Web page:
writing accountability: stay focused on your writing goals
Writing is often a solitary game. The bulk of it happens when you’re alone, sitting at your computer or scribbling away at your desk. This is a beautiful thing, but it’s also isolating. How do you keep yourself motivated to meet your writing goals? Personally, I do a lot better with accountability. Actual human people asking me questions about my work. How do I find that? Writing groups & writing accountability buddies.
Find a Writing Group
I’ve been working over the last few years to take myself more seriously as a writer. I joined a writing group. They were essential to me publishing my first book of poems Birth & What Came After. We meet monthly. There are a variety of writers, fiction, nonfiction, poetry, essays. It’s a real free for all, and it’s wonderful. We’ve set it up so that you can share and ask for feedback or you can just share for the fun of it. Having a physical place to go each month is great for motivation.
You can probably find a writing group in your area online. If not, START ONE! Meet at a local coffee shop or even open up your home if you feel comfortable.
Find Virtual Writing Buddies
Recently, I was scrolling through Twitter and I saw an intriguing post. Something like “Hey, is anyone writing a novel? I want an accountability partner.” And I jumped on it. I am writing a novel. (I used to say revising, but hell, I’m still “writing”, let’s be honest.) I sent him a DM & ten minutes later we were on the phone discussing our novels and our writing goals and vowing to check in with each other once a week. It’s only been three weeks, and it’s been a good writing relationship. I think we bring different things to the table and help each other. Last week he asked me the exact right questions about my book’s plot and its characters. My gears are turning, and I’m just now seeing how to tie this beast together. Thanks to my writing accountability buddy Patrick!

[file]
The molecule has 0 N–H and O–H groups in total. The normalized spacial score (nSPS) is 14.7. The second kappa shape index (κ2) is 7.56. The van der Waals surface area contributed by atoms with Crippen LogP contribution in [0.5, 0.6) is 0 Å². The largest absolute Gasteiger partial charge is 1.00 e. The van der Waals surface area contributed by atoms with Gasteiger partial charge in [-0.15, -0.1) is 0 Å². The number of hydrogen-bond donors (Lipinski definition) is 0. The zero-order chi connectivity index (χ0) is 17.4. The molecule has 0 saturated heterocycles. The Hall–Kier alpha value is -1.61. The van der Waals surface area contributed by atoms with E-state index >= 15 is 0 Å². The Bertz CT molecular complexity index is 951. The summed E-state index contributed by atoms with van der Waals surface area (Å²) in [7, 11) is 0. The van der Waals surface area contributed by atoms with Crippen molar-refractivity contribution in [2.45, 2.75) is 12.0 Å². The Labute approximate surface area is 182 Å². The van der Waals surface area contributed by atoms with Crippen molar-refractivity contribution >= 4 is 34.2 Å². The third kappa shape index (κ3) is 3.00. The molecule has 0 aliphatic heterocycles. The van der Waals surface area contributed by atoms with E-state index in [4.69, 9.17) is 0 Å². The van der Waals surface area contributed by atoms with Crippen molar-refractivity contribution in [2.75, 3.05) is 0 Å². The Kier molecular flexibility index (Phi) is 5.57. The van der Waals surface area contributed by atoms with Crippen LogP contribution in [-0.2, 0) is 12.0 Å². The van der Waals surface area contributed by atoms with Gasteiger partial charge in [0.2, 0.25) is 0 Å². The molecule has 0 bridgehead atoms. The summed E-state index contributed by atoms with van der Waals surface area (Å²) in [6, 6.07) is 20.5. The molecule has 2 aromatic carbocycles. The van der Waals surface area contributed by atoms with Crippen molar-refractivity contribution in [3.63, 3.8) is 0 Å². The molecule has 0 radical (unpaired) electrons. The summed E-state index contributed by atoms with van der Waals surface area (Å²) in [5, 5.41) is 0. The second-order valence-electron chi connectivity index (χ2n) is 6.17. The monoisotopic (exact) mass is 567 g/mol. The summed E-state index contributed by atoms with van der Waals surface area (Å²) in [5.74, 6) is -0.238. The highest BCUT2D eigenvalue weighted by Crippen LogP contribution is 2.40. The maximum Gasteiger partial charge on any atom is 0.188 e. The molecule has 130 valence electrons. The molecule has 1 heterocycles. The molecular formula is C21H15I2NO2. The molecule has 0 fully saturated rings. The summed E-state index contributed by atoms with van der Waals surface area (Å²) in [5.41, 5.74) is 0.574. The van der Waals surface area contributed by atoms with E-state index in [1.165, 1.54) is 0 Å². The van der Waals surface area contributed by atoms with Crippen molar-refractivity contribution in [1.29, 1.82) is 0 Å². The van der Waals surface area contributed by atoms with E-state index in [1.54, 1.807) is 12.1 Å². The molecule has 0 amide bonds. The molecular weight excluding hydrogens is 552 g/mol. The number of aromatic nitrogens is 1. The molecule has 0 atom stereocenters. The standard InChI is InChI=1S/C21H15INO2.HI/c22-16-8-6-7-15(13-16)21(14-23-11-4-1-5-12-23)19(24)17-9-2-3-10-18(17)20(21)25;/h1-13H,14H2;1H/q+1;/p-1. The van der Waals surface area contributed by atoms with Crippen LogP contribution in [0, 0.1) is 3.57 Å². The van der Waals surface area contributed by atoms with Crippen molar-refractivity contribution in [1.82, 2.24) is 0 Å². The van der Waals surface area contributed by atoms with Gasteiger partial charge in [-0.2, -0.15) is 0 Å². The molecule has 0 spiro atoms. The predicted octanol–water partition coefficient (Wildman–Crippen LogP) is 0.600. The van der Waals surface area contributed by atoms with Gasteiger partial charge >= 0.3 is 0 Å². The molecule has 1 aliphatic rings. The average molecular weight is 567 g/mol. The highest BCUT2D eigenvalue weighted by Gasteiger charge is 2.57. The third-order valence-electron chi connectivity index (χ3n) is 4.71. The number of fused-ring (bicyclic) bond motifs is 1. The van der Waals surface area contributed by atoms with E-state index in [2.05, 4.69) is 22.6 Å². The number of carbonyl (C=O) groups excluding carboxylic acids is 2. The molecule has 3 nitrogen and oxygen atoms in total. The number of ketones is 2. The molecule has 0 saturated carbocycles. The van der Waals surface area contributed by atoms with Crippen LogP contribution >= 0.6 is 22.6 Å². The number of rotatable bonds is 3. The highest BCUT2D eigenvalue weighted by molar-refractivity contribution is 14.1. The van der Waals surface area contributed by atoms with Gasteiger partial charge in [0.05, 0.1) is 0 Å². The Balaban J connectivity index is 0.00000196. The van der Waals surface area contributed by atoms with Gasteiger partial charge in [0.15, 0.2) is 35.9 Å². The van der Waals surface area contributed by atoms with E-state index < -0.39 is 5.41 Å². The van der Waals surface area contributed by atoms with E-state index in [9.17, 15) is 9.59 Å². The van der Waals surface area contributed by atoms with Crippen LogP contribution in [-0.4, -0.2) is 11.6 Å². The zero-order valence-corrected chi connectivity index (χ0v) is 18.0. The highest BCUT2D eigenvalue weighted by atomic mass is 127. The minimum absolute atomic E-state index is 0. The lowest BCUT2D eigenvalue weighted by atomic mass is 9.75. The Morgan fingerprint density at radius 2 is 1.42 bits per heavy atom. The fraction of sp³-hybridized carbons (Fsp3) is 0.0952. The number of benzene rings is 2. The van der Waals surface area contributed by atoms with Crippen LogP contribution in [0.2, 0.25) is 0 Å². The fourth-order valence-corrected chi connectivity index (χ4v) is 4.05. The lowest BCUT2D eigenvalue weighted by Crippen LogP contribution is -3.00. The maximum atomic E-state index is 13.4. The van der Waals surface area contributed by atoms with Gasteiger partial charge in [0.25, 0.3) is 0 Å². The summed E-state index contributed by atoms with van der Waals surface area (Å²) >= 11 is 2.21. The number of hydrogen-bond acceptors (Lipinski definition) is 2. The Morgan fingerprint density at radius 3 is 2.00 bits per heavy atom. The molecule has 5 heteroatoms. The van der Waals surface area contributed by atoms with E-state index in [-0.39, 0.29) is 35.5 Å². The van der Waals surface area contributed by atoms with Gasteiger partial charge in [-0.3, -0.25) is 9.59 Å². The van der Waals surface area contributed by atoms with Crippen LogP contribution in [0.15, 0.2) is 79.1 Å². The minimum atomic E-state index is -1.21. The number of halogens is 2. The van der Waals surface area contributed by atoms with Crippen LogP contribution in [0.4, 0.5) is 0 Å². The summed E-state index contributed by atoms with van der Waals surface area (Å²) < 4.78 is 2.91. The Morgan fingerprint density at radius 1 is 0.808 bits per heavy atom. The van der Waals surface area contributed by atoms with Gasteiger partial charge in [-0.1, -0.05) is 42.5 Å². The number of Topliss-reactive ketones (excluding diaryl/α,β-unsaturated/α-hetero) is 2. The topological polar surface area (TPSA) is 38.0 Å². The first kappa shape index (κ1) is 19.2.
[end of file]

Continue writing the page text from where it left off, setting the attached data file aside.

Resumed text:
Then I saw a post from my girl Annabelle Fern, whom I’ve been following on IG for who knows how long. She mentioned getting serious about finishing her novel & short story collection. I’m writing a novel AND I have a short story collection hanging in the ether. So I’m all, Hey Annabelle, wanna be writing buddies and keep each other motivated? And she said yes! We haven’t started digging in yet, but we will soon. Annabelle is a mother, too, and she’s self published a lovely short story collection called The Unfolding. So we have a lot in common, and I think it will be a fruitful relationship.
Finding a writing buddy online may be more serendipitous. You may follow someone on social media who writes in your genre, or is writing something you’re interested in. Reach out, ask if they need a writing friend to keep them on track. Then set up a time or schedule to check in that works for both of you.
So, even though writing happens when you’re alone (or in a crowded coffee shop pretending you’re alone), it really really helps to have someone asking you, “Hey, how’s your writing going?” My writing friends even know details. They can ask about plot points, or how a certain character is coming along. It helps. Writing in a vacuum is difficult. It’s a lot more fun with friends. Plus it keeps you moving forward. Or, it keeps me moving forward.
Do you have a writing accountability partner? Do you frequent a writing group? What helps you be productive? What keeps you focused on your writing goals? I’d love to know; drop me a line.